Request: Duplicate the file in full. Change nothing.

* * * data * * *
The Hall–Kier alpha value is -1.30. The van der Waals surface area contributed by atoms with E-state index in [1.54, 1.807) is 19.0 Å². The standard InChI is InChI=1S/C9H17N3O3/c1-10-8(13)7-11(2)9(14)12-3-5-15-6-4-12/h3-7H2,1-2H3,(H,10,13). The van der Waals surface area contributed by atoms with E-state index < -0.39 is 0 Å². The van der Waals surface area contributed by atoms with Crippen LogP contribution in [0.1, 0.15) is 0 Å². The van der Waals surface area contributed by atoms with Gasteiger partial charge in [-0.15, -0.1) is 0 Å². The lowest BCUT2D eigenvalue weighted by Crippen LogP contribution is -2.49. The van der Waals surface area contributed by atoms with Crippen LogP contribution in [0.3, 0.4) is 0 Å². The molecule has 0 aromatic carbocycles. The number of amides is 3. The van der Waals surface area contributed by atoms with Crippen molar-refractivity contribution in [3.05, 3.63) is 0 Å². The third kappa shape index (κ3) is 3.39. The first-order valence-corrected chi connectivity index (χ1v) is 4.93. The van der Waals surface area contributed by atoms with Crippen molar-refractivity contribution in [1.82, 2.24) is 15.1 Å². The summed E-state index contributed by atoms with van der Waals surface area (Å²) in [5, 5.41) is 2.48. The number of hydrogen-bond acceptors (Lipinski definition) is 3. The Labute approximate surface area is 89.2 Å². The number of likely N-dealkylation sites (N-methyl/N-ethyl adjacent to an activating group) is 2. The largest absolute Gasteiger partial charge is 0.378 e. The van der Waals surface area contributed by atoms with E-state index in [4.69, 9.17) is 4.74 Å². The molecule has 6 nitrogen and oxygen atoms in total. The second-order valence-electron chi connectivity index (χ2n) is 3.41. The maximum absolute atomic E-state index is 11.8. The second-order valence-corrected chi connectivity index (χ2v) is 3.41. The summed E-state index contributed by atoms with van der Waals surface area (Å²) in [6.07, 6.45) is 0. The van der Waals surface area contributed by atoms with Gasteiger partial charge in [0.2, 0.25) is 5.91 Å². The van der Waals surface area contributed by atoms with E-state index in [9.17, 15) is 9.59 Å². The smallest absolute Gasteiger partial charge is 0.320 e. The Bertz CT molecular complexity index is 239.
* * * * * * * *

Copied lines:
The Hall–Kier alpha value is -1.30. The van der Waals surface area contributed by atoms with E-state index in [1.54, 1.807) is 19.0 Å². The standard InChI is InChI=1S/C9H17N3O3/c1-10-8(13)7-11(2)9(14)12-3-5-15-6-4-12/h3-7H2,1-2H3,(H,10,13). The van der Waals surface area contributed by atoms with E-state index < -0.39 is 0 Å². The van der Waals surface area contributed by atoms with Crippen LogP contribution in [0.1, 0.15) is 0 Å². The van der Waals surface area contributed by atoms with Gasteiger partial charge in [-0.15, -0.1) is 0 Å². The lowest BCUT2D eigenvalue weighted by Crippen LogP contribution is -2.49. The van der Waals surface area contributed by atoms with Crippen LogP contribution in [0.3, 0.4) is 0 Å². The molecule has 0 aromatic carbocycles. The number of amides is 3. The van der Waals surface area contributed by atoms with Crippen molar-refractivity contribution in [3.05, 3.63) is 0 Å². The third kappa shape index (κ3) is 3.39. The first-order valence-corrected chi connectivity index (χ1v) is 4.93. The van der Waals surface area contributed by atoms with Crippen molar-refractivity contribution in [1.82, 2.24) is 15.1 Å². The summed E-state index contributed by atoms with van der Waals surface area (Å²) in [5, 5.41) is 2.48. The number of hydrogen-bond acceptors (Lipinski definition) is 3. The Labute approximate surface area is 89.2 Å². The number of likely N-dealkylation sites (N-methyl/N-ethyl adjacent to an activating group) is 2. The largest absolute Gasteiger partial charge is 0.378 e. The van der Waals surface area contributed by atoms with E-state index in [4.69, 9.17) is 4.74 Å². The molecule has 6 nitrogen and oxygen atoms in total. The second-order valence-electron chi connectivity index (χ2n) is 3.41. The maximum absolute atomic E-state index is 11.8. The second-order valence-corrected chi connectivity index (χ2v) is 3.41. The summed E-state index contributed by atoms with van der Waals surface area (Å²) in [6.07, 6.45) is 0. The van der Waals surface area contributed by atoms with Gasteiger partial charge in [0.2, 0.25) is 5.91 Å². The van der Waals surface area contributed by atoms with E-state index in [9.17, 15) is 9.59 Å². The smallest absolute Gasteiger partial charge is 0.320 e. The Bertz CT molecular complexity index is 239.